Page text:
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Nanoscope Technologies Gets NIH Research Grant for Vision Restoration

Photonics.com
Oct 2018
BEDFORD, Texas, Oct. 15, 2018 — Nanoscope Technologies has been awarded a bioengineering research grant by the National Institutes of Health (NIH) to advance bioluminescent multicharacteristic opsin (MCO) for the simultaneous optical stimulation and large-scale monitoring of the central nervous system.

According to the World Health Organization, approximately 285 million people are estimated to be visually impaired worldwide. Dysfunctional retina due to photoreceptor degeneration, a damaged optic nerve, or enucleation of the eye leads to lack of signal transduction or transmission to the visual cortex. Currently, there is no cure to restore vision in these patients.

 Illustration of Bioluminescent Multi-Characteristic Opsin based simultaneous patterned optical stimulation (red) and large-scale monitoring (yellow) of brain activities by bioluminescence. Courtesy of Nanoscope Technologies LLC.
Illustration of bioluminescent multicharacteristic opsin based simultaneous patterned optical stimulation (red) and large-scale monitoring (yellow) of brain activities by bioluminescence. Courtesy of Nanoscope Technologies LLC.

Nanoscope scientists have developed highly photosensitive MCO that allows ambient light stimulation of retinal cells for restoring vision in patients who have lost their photoreceptors. However, individuals with loss of optic nerve or the entire eye need direct visual input into the brain to restore vision. With the support of National Eye Institute (NEI), the Nanoscope team will advance bioluminescence imaging instead of fluorescence in order to allow long-term cortical imaging without requiring external light. The team further plans to develop a neural interface capable of patterned optogenetic stimulation and bioluminescence imaging of brain areas to mitigate sensory deficits.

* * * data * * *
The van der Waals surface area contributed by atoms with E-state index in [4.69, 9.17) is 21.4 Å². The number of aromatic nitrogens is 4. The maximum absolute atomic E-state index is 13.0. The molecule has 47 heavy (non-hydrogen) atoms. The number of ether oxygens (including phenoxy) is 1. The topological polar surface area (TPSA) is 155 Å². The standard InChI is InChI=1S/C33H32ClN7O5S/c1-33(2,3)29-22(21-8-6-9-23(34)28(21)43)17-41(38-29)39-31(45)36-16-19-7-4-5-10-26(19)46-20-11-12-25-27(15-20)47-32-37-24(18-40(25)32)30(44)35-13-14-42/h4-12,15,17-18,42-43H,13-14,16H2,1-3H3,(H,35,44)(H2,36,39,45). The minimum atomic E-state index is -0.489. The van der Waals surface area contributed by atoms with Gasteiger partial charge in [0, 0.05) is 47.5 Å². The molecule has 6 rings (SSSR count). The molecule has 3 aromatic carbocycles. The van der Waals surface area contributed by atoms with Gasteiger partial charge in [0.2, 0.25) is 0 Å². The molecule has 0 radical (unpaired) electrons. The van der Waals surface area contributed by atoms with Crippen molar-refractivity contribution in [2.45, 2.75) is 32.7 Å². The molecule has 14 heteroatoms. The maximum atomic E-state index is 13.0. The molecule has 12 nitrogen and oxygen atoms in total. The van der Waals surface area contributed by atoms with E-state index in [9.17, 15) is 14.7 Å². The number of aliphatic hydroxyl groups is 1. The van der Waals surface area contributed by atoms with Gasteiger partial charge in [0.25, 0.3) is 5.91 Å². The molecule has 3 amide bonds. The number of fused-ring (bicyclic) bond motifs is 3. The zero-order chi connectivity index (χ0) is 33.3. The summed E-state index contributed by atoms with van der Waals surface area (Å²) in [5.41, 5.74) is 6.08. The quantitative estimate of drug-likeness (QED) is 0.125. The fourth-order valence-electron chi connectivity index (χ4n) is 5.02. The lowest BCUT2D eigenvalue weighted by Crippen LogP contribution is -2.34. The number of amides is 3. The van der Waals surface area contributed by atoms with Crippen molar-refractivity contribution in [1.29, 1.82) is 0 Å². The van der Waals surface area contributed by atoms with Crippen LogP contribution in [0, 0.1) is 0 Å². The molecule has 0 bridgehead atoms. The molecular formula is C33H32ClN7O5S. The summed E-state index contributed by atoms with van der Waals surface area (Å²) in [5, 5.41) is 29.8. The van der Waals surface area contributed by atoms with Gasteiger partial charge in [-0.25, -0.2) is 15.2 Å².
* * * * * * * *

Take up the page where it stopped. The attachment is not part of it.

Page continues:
“The goal of this study is to implement bioluminescent multicharacteristic opsin (bMCO) technology for simultaneous optical modulation and imaging of retinal and cortical activities using spectrally separated activation and detection channels,” said Samarendra Mohanty, chief scientific officer of Nanoscope Technologies and principal investigator of the grant. “This will enable us to modulate neural activities in retina and image visual cortex with high temporal and spatial resolution, providing details about disease progression and restoration.”

The team aims to quantify changes in visual cortical activities during progression of retinal photoreceptor degeneration by bMCO using a head-mountable camera and evaluate restoration of visual cortical activities upon re-photosensitization of degenerated retina by intravitreal injection of MCO. Simultaneous measurements of cortical activities and behavior in response to visual stimulation during retinal degeneration and vision restoration will provide valuable insights into the visual processing circuitry.

“Success of this proposal will lead to development of a modular and scalable interface system with the capability to serve a multiplicity of applications to modulate and monitor large-scale activities in the nervous system,” said Subrata Batabyal, co-investigator and senior technical officer of Nanoscope Technologies.

This technology has the potential for wide-ranging implications for individuals with sensory disabilities, such as the detection and modulation of activities of sensory neurons for effectively managing pain, epilepsy, and other neurological disorders.

Nanoscope Technologies is a developer of methods and devices for scientific, industrial, and biomedical applications, providing a range of biomedical technologies that include diagnostics and therapeutic devices and molecules.

BusinessNanoscope TechnologiesNational Institutes of Healthmulticharacteristic opsinopticslight sourcesBiophotonicsAmericas

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